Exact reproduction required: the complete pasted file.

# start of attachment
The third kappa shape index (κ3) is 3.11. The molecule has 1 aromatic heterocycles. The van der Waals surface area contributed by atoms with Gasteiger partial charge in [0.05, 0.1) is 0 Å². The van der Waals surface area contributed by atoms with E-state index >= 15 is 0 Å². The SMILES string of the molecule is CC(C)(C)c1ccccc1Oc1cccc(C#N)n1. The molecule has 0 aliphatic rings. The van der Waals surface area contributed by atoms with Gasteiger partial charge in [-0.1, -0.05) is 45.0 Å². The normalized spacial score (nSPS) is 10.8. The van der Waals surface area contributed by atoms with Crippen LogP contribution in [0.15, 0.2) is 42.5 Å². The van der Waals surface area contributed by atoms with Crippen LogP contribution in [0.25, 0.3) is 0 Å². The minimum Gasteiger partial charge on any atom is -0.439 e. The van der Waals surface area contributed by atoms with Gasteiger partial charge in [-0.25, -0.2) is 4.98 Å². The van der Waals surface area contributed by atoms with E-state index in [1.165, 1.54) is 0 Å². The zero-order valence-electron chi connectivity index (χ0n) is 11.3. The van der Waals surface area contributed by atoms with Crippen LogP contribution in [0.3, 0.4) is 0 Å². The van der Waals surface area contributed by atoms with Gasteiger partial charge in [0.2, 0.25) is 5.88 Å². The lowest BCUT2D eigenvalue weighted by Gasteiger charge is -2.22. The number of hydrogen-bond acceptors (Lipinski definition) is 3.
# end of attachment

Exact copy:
The third kappa shape index (κ3) is 3.11. The molecule has 1 aromatic heterocycles. The van der Waals surface area contributed by atoms with Gasteiger partial charge in [0.05, 0.1) is 0 Å². The van der Waals surface area contributed by atoms with E-state index >= 15 is 0 Å². The SMILES string of the molecule is CC(C)(C)c1ccccc1Oc1cccc(C#N)n1. The molecule has 0 aliphatic rings. The van der Waals surface area contributed by atoms with Gasteiger partial charge in [-0.1, -0.05) is 45.0 Å². The normalized spacial score (nSPS) is 10.8. The van der Waals surface area contributed by atoms with Crippen LogP contribution in [0.15, 0.2) is 42.5 Å². The van der Waals surface area contributed by atoms with Crippen LogP contribution in [0.25, 0.3) is 0 Å². The minimum Gasteiger partial charge on any atom is -0.439 e. The van der Waals surface area contributed by atoms with Gasteiger partial charge in [-0.25, -0.2) is 4.98 Å². The van der Waals surface area contributed by atoms with E-state index in [1.165, 1.54) is 0 Å². The zero-order valence-electron chi connectivity index (χ0n) is 11.3. The van der Waals surface area contributed by atoms with Crippen LogP contribution in [0.3, 0.4) is 0 Å². The van der Waals surface area contributed by atoms with Gasteiger partial charge in [0.2, 0.25) is 5.88 Å². The lowest BCUT2D eigenvalue weighted by Gasteiger charge is -2.22. The number of hydrogen-bond acceptors (Lipinski definition) is 3.